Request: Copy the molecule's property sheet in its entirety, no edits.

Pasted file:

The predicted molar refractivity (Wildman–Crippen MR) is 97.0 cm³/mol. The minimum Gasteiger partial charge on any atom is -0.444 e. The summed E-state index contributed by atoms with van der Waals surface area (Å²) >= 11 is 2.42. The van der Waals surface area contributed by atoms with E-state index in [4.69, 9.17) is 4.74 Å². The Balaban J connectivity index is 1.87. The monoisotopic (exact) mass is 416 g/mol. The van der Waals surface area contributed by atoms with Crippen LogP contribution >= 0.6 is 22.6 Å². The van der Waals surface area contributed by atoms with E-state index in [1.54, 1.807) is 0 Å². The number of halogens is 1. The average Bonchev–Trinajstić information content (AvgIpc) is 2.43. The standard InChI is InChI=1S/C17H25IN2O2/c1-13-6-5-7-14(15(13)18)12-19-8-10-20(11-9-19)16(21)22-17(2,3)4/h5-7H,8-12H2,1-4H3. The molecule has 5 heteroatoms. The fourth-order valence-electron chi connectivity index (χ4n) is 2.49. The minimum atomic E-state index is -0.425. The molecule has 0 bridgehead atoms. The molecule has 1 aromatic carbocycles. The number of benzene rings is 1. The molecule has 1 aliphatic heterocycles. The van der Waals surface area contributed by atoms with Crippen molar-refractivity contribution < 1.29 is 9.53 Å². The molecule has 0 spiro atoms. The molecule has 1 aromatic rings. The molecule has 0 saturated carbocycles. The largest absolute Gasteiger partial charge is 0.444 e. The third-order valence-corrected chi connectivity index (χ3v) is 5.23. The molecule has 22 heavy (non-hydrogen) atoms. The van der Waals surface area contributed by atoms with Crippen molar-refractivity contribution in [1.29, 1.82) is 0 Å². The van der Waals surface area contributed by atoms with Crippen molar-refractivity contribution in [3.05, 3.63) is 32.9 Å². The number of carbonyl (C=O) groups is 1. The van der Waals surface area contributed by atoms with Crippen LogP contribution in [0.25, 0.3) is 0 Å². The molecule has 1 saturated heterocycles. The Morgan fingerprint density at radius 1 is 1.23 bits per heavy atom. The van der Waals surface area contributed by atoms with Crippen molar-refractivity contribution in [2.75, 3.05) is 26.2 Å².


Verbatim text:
The predicted molar refractivity (Wildman–Crippen MR) is 97.0 cm³/mol. The minimum Gasteiger partial charge on any atom is -0.444 e. The summed E-state index contributed by atoms with van der Waals surface area (Å²) >= 11 is 2.42. The van der Waals surface area contributed by atoms with E-state index in [4.69, 9.17) is 4.74 Å². The Balaban J connectivity index is 1.87. The monoisotopic (exact) mass is 416 g/mol. The van der Waals surface area contributed by atoms with Crippen LogP contribution >= 0.6 is 22.6 Å². The van der Waals surface area contributed by atoms with E-state index in [1.54, 1.807) is 0 Å². The number of halogens is 1. The average Bonchev–Trinajstić information content (AvgIpc) is 2.43. The standard InChI is InChI=1S/C17H25IN2O2/c1-13-6-5-7-14(15(13)18)12-19-8-10-20(11-9-19)16(21)22-17(2,3)4/h5-7H,8-12H2,1-4H3. The molecule has 5 heteroatoms. The fourth-order valence-electron chi connectivity index (χ4n) is 2.49. The minimum atomic E-state index is -0.425. The molecule has 0 bridgehead atoms. The molecule has 1 aromatic carbocycles. The number of benzene rings is 1. The molecule has 1 aliphatic heterocycles. The van der Waals surface area contributed by atoms with Crippen molar-refractivity contribution < 1.29 is 9.53 Å². The molecule has 0 spiro atoms. The molecule has 1 aromatic rings. The molecule has 0 saturated carbocycles. The largest absolute Gasteiger partial charge is 0.444 e. The third-order valence-corrected chi connectivity index (χ3v) is 5.23. The molecule has 22 heavy (non-hydrogen) atoms. The van der Waals surface area contributed by atoms with Crippen molar-refractivity contribution in [1.29, 1.82) is 0 Å². The van der Waals surface area contributed by atoms with Crippen molar-refractivity contribution in [3.05, 3.63) is 32.9 Å². The number of carbonyl (C=O) groups is 1. The van der Waals surface area contributed by atoms with Crippen LogP contribution in [0.25, 0.3) is 0 Å². The molecule has 1 saturated heterocycles. The Morgan fingerprint density at radius 1 is 1.23 bits per heavy atom. The van der Waals surface area contributed by atoms with Crippen molar-refractivity contribution in [2.75, 3.05) is 26.2 Å².